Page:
The Motley Fool Discussion Boards

Previous Page

Investing/Strategies / Bonds & Fixed Income Investments


Subject:  Market Index Certificates - Opinion? Date:  11/18/2003  3:01 PM
Author:  goodald Number:  8878 of 36305

I have a 'largish' amount of cash sitting around earning 2% in my ingdirect account. This is in addition to my emergency funds and I feel confident that this additional amount will not be needed anytime in the next 2 years. After this time I will probably want to use this, and some additional cash I would have saved, as a downpayment on a mortgage. In looking at various alternatives for the investment (I bonds/kept in savings etc..) I came across an investment that my bank offers that I am not too familiar with but may be worthwhile.

As a riskier option my bank offers a Market Index Certificate.
From the date you invest the funds (1,2,3,5,7 year increments) at the maturity date the values are compared. If the index has gone up I earn dividends equal to a percentage (called participation percentage) of the increase. If it has gone down or stayed the same I earn nothing but do not lose any of the initial deposit.

In the example they provide:
Purchase a certificate when S&P is at 600. Two years later it matures and the S&P is at 720, a 20% increase. Multiply that value by 75% (participation percentage) to obtain earnings rate. In this example 15% is earned (7.5% per annum)..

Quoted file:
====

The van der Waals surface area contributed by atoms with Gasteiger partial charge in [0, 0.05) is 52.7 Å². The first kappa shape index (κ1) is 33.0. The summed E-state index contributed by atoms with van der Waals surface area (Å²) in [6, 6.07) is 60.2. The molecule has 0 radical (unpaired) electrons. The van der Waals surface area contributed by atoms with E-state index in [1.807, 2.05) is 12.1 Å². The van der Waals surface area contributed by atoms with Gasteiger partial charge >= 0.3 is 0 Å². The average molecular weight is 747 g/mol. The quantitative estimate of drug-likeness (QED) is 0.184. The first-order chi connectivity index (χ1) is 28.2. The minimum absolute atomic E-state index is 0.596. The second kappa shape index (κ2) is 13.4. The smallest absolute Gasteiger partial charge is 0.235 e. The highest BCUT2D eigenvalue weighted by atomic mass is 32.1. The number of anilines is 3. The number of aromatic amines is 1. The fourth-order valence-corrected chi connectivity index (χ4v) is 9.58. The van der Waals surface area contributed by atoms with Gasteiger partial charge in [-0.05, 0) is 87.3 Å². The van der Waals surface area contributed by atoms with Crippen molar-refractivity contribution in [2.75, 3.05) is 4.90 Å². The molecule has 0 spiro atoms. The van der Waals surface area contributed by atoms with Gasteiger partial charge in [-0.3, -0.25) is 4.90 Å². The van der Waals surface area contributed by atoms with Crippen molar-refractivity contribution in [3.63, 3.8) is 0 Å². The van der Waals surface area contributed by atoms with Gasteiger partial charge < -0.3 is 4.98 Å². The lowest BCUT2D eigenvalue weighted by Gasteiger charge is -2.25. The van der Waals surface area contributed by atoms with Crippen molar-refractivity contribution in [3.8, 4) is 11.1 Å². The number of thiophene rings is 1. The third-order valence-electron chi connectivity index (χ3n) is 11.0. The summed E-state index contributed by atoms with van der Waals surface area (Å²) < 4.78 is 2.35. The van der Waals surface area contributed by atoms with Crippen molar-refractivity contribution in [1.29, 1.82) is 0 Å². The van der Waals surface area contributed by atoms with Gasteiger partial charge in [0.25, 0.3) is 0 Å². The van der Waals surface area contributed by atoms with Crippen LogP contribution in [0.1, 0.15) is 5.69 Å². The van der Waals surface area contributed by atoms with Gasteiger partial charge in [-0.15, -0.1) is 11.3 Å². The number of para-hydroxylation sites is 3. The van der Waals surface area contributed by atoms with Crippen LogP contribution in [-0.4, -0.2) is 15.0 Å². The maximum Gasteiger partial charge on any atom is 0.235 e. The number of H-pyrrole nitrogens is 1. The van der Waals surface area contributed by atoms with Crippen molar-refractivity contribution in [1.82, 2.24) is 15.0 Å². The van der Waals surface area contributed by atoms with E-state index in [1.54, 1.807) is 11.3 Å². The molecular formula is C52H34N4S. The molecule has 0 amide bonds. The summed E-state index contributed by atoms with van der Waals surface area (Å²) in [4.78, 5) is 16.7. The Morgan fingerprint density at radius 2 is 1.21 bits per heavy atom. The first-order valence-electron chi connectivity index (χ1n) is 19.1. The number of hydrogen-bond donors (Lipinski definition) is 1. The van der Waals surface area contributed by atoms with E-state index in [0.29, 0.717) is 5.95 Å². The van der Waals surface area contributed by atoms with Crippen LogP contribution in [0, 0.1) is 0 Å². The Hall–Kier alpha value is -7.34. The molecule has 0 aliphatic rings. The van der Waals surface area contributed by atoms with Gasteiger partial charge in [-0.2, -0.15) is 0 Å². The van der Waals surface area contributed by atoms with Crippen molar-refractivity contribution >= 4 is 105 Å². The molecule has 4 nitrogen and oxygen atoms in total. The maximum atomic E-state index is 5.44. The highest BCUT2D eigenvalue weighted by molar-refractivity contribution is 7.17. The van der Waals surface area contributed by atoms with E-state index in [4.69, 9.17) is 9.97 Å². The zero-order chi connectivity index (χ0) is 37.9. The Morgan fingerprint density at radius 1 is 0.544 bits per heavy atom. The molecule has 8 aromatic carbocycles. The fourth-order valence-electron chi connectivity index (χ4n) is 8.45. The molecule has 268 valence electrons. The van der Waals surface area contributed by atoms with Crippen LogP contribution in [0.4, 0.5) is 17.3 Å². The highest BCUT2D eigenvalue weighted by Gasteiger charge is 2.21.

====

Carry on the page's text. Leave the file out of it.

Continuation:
There are some drawbacks-
>the sell date is out of my control (always at the 1,2,3 etc.... year increment..
>The participation percentage eats into potential gains.. I'm also guessing the earnings would be taxed at normal income rate...

I'm not exactly sure what the participation percentage may be other than the example they give-I'm guessing it may be lower on a 1 year and higher on a 5 year. The fact that you will not lose any principal is a plus... Perhaps buying 4 500 dollar certificates spread out over 4 months? At most I would lose out on about 80 dollars in interest I would have earned had it stayed with ING... (a bit more with bonds)

Just looking for some input-especially from anyone who has experience with this product. Thanks! :)

Copyright 1996-2018 trademark and the "Fool" logo is a trademark of The Motley Fool, Inc. Contact Us